- Debts for repayment of loans from pension plans
Reaffirming a Debt
During your bankruptcy case, you have the right to choose to reaffirm a debt. When you reaffirm a debt, you enter into a new agreement with a creditor to pay back the money you owe them. After the bankruptcy discharge you are legally obligated to pay this debt based on the terms of the reaffirmation.
Sometimes individuals will want to negotiate with a lender to reaffirm a debt without being represented by a lawyer. When you want to reaffirm a debt and you are not represented by a lawyer, the court is required to hold a discharge hearing. The court can make a decision to discharge that debt, even if you want to reaffirm the debt. This happens when the documentation you submit for reaffirming the debt raises red flags for the court.
The reaffirmation of a debt cannot cause undue hardship for you or your family. Some creditors will push you to reaffirm your debt with them. Because there is concern about banks and creditors coercing individuals in bankruptcy to reaffirm their debts, the bankruptcy laws require that you get an in-depth explanation either at the hearing or from your attorney before the court will approve the request to reaffirm the debt.
If your debt is secured by property, the court must approve the reaffirmation of the debt in order for it to be valid. If you are represented by an attorney in negotiating the reaffirmation, your attorney will file a written document with the court stating the agreement you made with the creditor was not coerced and you were fully informed. The reaffirmation must still be approved by court.
There have been cases where an individual wants to reaffirm a debt and there is not enough money in the person’s budget to make the payments. Even if you negotiated the reaffirmation with an attorney representing you, the court assumes that this will cause undue hardship to you and your family. The bottom line for the court approving your reaffirmation is that it must not cause undue hardship and it is in the best interests of you, the debtor.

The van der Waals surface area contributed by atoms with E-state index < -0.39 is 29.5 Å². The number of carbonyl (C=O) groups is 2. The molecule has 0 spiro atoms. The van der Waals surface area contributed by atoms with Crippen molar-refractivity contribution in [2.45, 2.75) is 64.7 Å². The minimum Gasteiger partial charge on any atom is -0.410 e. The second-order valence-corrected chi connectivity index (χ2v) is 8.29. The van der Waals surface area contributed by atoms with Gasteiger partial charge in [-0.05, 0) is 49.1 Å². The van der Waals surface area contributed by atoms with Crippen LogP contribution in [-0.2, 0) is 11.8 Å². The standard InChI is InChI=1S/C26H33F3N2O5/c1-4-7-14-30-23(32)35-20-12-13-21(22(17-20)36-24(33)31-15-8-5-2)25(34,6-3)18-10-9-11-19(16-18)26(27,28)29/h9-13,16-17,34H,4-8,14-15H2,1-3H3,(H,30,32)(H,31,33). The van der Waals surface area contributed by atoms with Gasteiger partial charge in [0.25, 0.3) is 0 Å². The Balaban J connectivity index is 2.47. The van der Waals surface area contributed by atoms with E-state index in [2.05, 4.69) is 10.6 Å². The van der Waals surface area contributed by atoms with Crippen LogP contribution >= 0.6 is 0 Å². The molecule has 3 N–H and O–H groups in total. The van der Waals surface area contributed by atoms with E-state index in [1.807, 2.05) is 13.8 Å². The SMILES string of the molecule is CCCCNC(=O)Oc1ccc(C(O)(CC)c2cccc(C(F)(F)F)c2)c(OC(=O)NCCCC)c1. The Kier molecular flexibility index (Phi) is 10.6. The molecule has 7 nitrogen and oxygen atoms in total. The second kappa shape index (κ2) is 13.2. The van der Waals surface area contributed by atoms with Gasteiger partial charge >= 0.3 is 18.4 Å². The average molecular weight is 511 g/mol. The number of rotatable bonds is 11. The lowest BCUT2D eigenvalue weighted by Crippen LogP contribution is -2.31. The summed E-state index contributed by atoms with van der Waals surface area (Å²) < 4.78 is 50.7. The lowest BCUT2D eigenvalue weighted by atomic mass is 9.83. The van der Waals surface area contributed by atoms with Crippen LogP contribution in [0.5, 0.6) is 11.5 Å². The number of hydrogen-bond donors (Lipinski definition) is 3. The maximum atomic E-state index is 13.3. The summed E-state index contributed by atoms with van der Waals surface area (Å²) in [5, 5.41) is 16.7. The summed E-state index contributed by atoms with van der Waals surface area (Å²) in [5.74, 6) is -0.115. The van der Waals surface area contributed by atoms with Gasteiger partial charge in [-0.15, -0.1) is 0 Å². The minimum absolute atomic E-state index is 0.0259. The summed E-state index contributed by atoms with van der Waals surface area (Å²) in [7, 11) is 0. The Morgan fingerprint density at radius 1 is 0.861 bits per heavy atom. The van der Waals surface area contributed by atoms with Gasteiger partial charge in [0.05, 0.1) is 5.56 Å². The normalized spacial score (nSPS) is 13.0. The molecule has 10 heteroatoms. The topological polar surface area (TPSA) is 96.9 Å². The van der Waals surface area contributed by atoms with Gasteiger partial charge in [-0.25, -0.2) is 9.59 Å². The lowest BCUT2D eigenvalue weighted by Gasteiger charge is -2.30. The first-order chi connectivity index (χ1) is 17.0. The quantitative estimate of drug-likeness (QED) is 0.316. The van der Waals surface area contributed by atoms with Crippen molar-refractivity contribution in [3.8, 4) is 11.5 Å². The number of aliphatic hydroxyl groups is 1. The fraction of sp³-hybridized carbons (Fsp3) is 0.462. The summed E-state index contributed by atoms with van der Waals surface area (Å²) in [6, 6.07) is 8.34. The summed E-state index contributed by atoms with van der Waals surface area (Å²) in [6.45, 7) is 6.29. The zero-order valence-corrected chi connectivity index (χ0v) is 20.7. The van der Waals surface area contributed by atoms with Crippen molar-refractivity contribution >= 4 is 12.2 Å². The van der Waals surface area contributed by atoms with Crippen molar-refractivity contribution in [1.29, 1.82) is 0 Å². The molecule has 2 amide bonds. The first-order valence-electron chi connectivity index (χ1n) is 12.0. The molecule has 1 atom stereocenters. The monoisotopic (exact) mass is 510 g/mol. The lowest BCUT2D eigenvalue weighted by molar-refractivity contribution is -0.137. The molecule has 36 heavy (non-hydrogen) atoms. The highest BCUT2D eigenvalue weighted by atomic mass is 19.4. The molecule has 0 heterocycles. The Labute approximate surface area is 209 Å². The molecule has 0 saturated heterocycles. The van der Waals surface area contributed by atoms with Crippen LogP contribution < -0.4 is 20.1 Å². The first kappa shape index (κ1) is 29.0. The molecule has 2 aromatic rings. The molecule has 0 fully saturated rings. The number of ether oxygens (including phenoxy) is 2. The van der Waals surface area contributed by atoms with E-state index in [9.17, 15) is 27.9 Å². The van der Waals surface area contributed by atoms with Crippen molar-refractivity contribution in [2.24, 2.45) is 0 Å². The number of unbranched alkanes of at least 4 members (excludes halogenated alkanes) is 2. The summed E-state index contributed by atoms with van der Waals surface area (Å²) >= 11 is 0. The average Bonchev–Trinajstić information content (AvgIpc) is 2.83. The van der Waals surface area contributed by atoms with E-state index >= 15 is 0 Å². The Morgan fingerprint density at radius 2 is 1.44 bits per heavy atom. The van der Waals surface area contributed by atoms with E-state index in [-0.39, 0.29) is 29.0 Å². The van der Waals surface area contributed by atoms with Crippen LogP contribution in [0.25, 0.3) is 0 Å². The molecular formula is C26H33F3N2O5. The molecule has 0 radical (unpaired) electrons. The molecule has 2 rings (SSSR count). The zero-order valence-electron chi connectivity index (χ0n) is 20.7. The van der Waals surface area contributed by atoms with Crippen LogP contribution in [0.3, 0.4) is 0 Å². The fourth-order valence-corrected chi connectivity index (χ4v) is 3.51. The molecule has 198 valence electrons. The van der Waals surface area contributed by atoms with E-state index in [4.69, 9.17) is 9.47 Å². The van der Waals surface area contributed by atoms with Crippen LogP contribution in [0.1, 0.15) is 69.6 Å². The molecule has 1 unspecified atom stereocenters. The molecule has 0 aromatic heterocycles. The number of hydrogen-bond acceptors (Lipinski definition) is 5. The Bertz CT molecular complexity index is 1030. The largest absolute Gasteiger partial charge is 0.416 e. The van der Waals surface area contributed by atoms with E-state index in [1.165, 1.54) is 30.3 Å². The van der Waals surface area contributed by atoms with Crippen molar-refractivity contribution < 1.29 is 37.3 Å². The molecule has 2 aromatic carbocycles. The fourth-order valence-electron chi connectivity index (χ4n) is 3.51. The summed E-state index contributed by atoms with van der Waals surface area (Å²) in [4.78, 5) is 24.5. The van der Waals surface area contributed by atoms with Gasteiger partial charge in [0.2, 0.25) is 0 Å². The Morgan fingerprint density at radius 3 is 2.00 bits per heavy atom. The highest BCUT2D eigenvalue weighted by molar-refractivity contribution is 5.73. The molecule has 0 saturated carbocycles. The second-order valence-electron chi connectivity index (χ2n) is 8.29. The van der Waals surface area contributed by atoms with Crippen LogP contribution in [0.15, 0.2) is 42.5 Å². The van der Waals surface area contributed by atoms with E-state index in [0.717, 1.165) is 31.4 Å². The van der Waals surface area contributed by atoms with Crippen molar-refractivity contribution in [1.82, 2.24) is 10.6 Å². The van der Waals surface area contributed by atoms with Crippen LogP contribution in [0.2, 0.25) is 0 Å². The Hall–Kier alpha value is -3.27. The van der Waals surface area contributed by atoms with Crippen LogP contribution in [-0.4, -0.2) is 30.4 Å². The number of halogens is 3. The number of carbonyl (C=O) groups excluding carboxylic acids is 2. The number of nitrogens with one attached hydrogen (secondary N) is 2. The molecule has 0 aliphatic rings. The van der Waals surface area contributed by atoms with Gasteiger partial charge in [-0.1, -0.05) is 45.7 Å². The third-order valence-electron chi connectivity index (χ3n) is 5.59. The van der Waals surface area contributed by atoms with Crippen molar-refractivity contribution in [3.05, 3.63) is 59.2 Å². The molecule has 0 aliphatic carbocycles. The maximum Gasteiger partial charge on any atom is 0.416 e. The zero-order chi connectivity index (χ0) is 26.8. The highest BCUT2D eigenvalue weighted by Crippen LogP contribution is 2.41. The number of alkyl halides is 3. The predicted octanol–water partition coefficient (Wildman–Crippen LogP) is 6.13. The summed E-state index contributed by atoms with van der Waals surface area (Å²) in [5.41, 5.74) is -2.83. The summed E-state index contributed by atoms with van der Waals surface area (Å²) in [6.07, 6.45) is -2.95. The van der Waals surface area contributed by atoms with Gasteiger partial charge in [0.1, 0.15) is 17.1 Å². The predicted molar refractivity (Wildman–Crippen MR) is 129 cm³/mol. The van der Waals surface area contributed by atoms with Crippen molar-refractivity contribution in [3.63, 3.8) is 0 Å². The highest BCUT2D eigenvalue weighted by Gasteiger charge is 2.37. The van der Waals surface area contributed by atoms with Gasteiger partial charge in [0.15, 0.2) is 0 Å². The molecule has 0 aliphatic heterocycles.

Closing the Case in Chapter 7 Bankruptcy
In a no asset Chapter 7 bankruptcy, once the discharge order from the court is entered the court will send out a notice of discharge to you and all of your creditors. Unless new property comes into your Chapter 7 case within 180 days from filing your petition, there is nothing left to be done by the court. Closing your bankruptcy case is an administrative process that happens separately from the court entering your discharge. The discharge and the closing are two different actions.
The amount of time it takes to administratively close your case varies among different courts. It may be that you are ready to have the case closed more quickly than it normally takes. For example, if you need to file another bankruptcy case in another state, you may not be able to have two bankruptcy cases open at the same time. You can make a request to the court clerk or make a motion to the court to close the case more quickly.
It is also possible for claims to be filed and distributions to be made even after the court has ruled on your discharge. The trustee will continue to handle details of your case. Once she or he has filed a final report of your bankruptcy case to the court, then your case will be closed.
Because our bankruptcy attorneys have decades of experience with Tucson and Phoenix Arizona Chapter 7 bankruptcies, we encourage you to sit down with us to discuss your case. We can answer any questions you might have and give you the best advice to go through the bankruptcy process. Call our office today to set up your consultation.